Professor Verna Williams of Cincinnati College of Law has been close friends with First Lady Michelle Obama since their days at Harvard Law. Ms. Williams partnered with Mrs. Obama in Moot Court, supported the Obamas’ courtship and marriage and championed Mrs. Obama’s role during her husband’s presidential run. Now the former DOJ attorney and Sidley Austin associate weighs in on The First (Black) Lady’s role in the White House. Ms. Williams’ law review article has been described thusly:
This essay examines the discourse about Michelle Obama during the presidential campaign against the backdrop of the social meaning of the First Lady. This position — unelected and lacking any Constitutionally-defined job description – nonetheless is a national institution of great significance, largely because it personifies domesticity and traditional femininity.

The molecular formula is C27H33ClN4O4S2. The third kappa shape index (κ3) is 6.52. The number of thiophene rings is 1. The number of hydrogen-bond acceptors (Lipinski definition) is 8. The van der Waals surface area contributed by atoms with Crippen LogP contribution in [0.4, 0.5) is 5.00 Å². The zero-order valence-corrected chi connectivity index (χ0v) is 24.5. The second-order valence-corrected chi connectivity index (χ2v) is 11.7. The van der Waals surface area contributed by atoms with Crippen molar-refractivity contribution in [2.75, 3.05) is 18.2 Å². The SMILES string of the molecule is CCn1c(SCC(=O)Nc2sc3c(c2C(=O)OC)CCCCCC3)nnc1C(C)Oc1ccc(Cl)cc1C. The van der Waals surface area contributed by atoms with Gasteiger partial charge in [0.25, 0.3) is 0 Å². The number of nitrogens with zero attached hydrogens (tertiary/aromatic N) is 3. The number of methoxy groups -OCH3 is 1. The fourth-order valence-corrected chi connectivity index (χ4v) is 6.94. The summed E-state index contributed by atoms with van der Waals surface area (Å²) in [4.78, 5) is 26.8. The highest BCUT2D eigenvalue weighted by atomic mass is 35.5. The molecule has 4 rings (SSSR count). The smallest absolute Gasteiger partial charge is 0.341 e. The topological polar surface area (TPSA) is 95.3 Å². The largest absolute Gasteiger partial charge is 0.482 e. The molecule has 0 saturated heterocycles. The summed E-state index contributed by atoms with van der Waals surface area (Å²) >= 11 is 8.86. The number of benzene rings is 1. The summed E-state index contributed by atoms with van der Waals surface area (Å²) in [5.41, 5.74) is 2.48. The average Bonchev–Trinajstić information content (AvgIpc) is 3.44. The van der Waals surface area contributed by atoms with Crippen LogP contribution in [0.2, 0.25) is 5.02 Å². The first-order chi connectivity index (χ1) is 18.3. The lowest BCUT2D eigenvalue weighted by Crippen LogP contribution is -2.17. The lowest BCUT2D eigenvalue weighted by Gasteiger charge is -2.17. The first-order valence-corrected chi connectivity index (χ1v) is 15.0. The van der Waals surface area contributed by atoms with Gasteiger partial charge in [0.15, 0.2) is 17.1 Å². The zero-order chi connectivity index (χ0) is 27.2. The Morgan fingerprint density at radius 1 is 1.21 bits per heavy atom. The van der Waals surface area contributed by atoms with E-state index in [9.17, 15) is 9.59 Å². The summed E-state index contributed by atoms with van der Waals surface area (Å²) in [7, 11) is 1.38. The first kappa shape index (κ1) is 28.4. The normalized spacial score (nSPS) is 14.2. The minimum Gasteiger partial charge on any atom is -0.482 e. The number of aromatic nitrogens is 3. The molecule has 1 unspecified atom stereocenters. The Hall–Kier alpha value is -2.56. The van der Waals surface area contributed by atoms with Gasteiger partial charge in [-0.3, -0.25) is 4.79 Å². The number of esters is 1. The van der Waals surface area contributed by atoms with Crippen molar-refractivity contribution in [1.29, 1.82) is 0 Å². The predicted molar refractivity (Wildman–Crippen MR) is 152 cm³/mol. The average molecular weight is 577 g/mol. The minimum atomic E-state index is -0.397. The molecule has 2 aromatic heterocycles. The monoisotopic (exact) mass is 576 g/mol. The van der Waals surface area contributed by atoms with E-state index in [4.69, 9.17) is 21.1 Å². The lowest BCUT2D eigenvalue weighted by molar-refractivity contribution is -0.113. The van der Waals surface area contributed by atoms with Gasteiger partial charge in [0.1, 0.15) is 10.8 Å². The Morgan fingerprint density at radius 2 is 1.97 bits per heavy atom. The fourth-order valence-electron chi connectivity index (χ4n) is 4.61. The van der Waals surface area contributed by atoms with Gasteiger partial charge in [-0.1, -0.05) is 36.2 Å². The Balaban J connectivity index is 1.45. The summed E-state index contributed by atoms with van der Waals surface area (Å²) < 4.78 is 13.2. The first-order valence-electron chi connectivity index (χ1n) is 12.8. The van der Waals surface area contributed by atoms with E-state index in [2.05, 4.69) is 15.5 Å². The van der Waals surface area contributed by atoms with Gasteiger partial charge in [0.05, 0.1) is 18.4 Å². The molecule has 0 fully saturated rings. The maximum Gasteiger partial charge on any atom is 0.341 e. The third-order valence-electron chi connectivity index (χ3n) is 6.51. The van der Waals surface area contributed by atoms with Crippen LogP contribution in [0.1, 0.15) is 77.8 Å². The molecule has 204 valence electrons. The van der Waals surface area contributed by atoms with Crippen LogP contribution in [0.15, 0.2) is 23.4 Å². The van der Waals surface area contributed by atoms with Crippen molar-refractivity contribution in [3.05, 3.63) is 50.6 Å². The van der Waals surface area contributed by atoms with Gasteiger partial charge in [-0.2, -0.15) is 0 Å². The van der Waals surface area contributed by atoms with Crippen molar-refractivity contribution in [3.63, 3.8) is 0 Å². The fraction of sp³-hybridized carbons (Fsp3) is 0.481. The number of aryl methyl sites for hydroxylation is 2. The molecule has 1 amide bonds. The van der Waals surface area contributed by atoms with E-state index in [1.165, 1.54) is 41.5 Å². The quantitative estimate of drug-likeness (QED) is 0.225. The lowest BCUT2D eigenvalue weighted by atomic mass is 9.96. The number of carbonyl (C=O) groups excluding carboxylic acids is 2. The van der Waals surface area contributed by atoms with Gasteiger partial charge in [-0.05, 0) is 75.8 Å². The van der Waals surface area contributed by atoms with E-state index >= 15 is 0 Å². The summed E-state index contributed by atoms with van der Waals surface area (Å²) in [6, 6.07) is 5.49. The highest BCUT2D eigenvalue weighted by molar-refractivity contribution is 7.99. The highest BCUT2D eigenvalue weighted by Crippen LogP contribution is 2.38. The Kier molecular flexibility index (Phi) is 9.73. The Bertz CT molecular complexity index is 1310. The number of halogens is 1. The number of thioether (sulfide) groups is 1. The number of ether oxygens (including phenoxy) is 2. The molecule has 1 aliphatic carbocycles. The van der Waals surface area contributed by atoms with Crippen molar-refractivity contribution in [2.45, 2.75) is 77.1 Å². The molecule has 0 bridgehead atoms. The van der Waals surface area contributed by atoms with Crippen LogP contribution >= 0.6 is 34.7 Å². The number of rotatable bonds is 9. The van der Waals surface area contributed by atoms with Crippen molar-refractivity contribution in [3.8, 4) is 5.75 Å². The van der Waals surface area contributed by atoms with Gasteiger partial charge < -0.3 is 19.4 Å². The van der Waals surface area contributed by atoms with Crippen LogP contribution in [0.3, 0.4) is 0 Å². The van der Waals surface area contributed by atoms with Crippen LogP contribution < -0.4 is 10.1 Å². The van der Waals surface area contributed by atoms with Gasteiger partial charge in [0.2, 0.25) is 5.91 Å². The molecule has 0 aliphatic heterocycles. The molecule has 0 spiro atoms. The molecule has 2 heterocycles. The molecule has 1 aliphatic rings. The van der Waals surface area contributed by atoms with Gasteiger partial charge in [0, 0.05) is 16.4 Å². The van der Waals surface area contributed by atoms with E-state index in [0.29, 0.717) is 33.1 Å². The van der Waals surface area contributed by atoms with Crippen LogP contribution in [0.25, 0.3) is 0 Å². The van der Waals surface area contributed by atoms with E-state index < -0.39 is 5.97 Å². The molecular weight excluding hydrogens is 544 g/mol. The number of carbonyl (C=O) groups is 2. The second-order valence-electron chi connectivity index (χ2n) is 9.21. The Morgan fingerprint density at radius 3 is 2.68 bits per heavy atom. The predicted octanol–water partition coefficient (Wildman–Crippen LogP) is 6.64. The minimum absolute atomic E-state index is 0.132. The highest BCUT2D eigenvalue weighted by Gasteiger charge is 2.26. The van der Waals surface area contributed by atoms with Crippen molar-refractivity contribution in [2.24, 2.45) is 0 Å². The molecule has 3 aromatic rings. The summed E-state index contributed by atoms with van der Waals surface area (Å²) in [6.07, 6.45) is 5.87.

The essay argues that, as traditionally understood, the role of First Lady supports privileged white femininity. It also argues that the gender and racial norms contributing to the traditional notion of First Lady exemplify the intertwined nature of racism and sexism, and particularly how they have been used to justify Black subordination. In this regard, the essay discusses how African Americans have embraced gender conformance as a way of attaining acceptance and status within the existing social order, specifically through the “Black lady” trope, applied to Michelle Obama in response to the hostility she confronted in the media. Finally, the essay proposes ways in which Mrs. Obama’s First Ladyship has transformative potential.
Read the full law review article here.
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